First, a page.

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ADMISSION LACTATE AND OUTCOME IN INTERMEDIATE RISK (SUBMASSIVE) PULMONARY EMBOLISM

      TOPIC: Pulmonary Vascular Disease
      TYPE: Original Investigations
      PURPOSE: Intermediate-Risk (Submassive) Pulmonary Embolism (PE), defined by the absence of hypotension and presence of right ventricle dysfunction and /or cardiac biomarkers represent 1/5th of all PEs; 5-6.5% of these decompensate and progress to high-risk (massive) PE, with a reported mortality rate of 2.9%. Limited information exists on factors that might predict outcomes in Intermediate-risk PE. This study aims to determine the relationship between admission serum lactate (S.lactate) and outcome in Intermediate-risk PE.
      METHODS: Records of 54 patients hospitalized in our institution with intermediate-risk PE were reviewed. Age, gender, treatment interventions, and admission s.lactate were noted. Outcomes studied included requirement of O2, noninvasive (NIMV) and invasive mechanical ventilation (InvMV); occurrence of hemodynamic decompensation, in-hospital mortality, ICU length of stay (LOS). Pearson's correlation analysis was performed to assess the relation of s.lactate to studied outcomes. An independent t-test was performed to evaluate whether s.lactate differed in patients with different outcomes. p ≤ 0.05 was deemed statistically significant.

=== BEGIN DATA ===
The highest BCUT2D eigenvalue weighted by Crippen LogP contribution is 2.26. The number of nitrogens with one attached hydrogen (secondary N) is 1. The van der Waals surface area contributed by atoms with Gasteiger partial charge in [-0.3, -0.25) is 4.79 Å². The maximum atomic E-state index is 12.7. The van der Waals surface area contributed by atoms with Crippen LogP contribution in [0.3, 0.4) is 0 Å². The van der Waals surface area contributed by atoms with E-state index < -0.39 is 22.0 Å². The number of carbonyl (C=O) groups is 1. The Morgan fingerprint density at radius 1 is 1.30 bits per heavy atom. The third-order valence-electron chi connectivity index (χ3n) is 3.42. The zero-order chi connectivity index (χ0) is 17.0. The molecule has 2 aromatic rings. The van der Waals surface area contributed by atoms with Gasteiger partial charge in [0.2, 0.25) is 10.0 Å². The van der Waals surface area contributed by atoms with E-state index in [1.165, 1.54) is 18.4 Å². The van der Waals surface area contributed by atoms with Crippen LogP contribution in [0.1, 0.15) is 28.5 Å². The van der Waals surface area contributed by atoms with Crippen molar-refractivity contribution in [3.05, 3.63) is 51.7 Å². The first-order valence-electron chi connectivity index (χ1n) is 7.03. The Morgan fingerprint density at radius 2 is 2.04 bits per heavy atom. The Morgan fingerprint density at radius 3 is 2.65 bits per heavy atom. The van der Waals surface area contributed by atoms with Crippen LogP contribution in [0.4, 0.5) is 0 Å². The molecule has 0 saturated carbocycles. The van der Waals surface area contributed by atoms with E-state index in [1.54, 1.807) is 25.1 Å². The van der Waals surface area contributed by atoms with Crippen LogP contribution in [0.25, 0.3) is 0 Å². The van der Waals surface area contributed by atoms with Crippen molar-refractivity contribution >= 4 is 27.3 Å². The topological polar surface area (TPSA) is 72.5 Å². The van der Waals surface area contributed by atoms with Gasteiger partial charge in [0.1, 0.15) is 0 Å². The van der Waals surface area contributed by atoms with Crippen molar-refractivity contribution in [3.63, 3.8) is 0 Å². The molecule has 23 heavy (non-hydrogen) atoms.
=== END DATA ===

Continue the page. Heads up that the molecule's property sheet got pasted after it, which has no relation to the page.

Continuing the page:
RESULTS: Mean age was 66.5± 17 years; 51% were males. Fifty percent required supplemental O2 (FIO2: 34-100%); 3% required InvMV; 3% NIMV; 33% were treated with catheter-directed therapies (CDT); 3 patients (5%) had a cardiac arrest of whom 2 expired (3%). Pearson’s correlation analysis indicated a significant correlation between admission s.lactate and hemodynamic decompensation (r=0.808, p<0.001); in-hospital mortality (r=-0.543, p=0.004), need for NIMV (r=0.66, p<0.001); need for InvMV (r=0.808, p<0.001), need for CDT (r=0.436, p=0.03) and ICU LOS (r=0.642, p=0.002). Admission s.lactate in patients with studied outcomes are shown in table below.
      CONCLUSIONS: Admission S.lactate in Intermediate-risk PE indicates risk for hemodynamic decompensation, death, respiratory failure and should be routinely performed in these cases.
      CLINICAL IMPLICATIONS: S.lactate should be routinely obtained in Intermediate-Risk (Submassive) Pulmonary Embolism (PE) to predict hemodynamic decompensation, death, and respiratory failure outcomes.
      DISCLOSURES: No relevant relationships by Soontharee Congrete, source=Web Response
      No relevant relationships by Debapriya Datta, source=Web Response
      No relevant relationships by Mario Perez, source=Web Response